Initial reports state that some of the individuals involved in the criminal conspiracy communicated with one another using a codified language and in some cases accessed archaeological finds using a backhoe, drones, and sophisticated metal detectors from Minelab, despite the fact that the use of metal detectors is completely prohibited in Calabria.


Some of the artifacts recovered include terracotta vases and oil lamps, terracotta plates, fibulas and pieces of ancient jewelry, some dating to the IV and III century BCE.

Italy's Minister of Culture Dario Franceschini gave a statement regarding the investigation saying "Thanks to sophisticated investigative techniques and the collaboration of Europol and the competent foreign police forces, in Italy, France, the United Kingdom, Germany and Serbia, the Carabinieri Command for the Protection of Cultural Heritage has completed with a vast operation to counter the illicit trafficking of archaeological finds from Calabria to Northern Italy and abroad has been successful, recovering thousands of goods and seizing materials used for clandestine excavations, an operation that once again demonstrates the excellence of the Carabinieri Command which has been operating since 1969 in defense of the Italian cultural heritage."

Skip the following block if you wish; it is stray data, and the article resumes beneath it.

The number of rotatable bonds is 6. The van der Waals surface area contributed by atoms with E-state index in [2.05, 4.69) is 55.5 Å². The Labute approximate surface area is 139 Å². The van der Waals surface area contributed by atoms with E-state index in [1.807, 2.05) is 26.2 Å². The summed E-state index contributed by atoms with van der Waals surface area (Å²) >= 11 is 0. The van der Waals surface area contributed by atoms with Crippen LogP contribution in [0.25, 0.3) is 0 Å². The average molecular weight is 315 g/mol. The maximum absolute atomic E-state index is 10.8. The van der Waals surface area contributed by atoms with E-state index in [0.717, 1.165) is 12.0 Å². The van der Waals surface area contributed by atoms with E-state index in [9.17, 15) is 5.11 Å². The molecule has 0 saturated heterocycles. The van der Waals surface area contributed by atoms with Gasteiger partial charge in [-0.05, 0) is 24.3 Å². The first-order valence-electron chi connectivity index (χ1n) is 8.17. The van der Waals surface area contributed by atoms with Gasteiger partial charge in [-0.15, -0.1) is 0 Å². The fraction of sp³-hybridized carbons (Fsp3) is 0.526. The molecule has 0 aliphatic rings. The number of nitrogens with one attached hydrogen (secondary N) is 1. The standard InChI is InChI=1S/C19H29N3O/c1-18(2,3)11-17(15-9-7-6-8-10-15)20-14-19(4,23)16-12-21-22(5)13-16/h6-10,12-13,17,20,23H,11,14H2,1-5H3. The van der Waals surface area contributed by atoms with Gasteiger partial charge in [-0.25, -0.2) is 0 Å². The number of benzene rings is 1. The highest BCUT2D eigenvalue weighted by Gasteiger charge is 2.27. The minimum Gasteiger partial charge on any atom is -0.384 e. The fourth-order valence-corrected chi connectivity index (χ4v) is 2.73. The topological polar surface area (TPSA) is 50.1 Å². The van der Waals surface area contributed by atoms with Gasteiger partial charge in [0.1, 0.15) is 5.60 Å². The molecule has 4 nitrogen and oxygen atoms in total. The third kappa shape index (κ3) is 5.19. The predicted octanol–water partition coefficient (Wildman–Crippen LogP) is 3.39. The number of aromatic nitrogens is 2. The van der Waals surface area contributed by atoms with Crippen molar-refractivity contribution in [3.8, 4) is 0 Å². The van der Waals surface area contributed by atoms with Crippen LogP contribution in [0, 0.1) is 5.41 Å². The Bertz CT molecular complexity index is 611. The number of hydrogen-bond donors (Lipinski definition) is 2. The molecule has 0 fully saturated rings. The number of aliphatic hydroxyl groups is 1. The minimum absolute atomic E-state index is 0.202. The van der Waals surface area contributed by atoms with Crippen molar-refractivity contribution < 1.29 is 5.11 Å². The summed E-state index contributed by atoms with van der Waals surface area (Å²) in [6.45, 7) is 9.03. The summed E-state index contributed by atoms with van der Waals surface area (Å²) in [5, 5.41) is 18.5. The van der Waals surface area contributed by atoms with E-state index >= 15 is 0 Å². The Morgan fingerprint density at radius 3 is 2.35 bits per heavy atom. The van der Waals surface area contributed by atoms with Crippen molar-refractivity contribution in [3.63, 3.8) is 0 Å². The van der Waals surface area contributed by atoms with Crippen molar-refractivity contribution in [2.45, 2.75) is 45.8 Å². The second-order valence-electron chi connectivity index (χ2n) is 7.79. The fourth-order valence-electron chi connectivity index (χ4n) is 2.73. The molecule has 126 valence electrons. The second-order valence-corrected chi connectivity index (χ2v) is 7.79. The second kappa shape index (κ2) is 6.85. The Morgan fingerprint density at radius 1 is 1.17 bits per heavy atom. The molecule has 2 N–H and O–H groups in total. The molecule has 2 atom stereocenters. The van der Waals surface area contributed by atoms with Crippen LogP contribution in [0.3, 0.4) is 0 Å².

Unfortunately this is not the first time Crotone has been the focal point of such a blitz.  From 2014 until January 2017 an investigation coordinated by the Public Prosecutor of Crotone through Procurator dott. Giuseppe Capoccia and the Deputy Dr. Luisiana Di Vittorio, and conducted by the Police of the Cultural Heritage Protection Center of Cosenza followed up on a number of clandestine excavations conducted in archaeological sites in the areas surrounding Crotone area. While that investigation also served to identify many of the actors of a diffuse and well-structured criminal association it seems that one group dismantled simply made room for another.


November 20, 2018

How long does it take to achieve restitution of a looted antiquity? In some cases 25 years or more.


PURCHASED           ACQ NUMBER          DESCRIPTION
29 February 1992          292.AA.10                  Statue of Zeus Enthroned

On October 27, 2018 a first century BCE, marble statue of Zeus, seated on his throne, finally moved to its permanent home, the Archaeological Museum of the Phlegrean Fields in the Castello Aragonese di Baia.  

Like its own lost version of Atlantis, the Campi Flegrei, as the area is known to Italians, is a large, highly active volcanic region, nestled in the northern portion of the Gulf of Naples.  Declared a regional park in 2003, and lying mostly underwater, the archaeological site of Baia, named aptly for its thermal waters, guards treasures from Rome's ancient past, some of which have been transferred to the Archaeological Museum for land lovers to see and appreciate.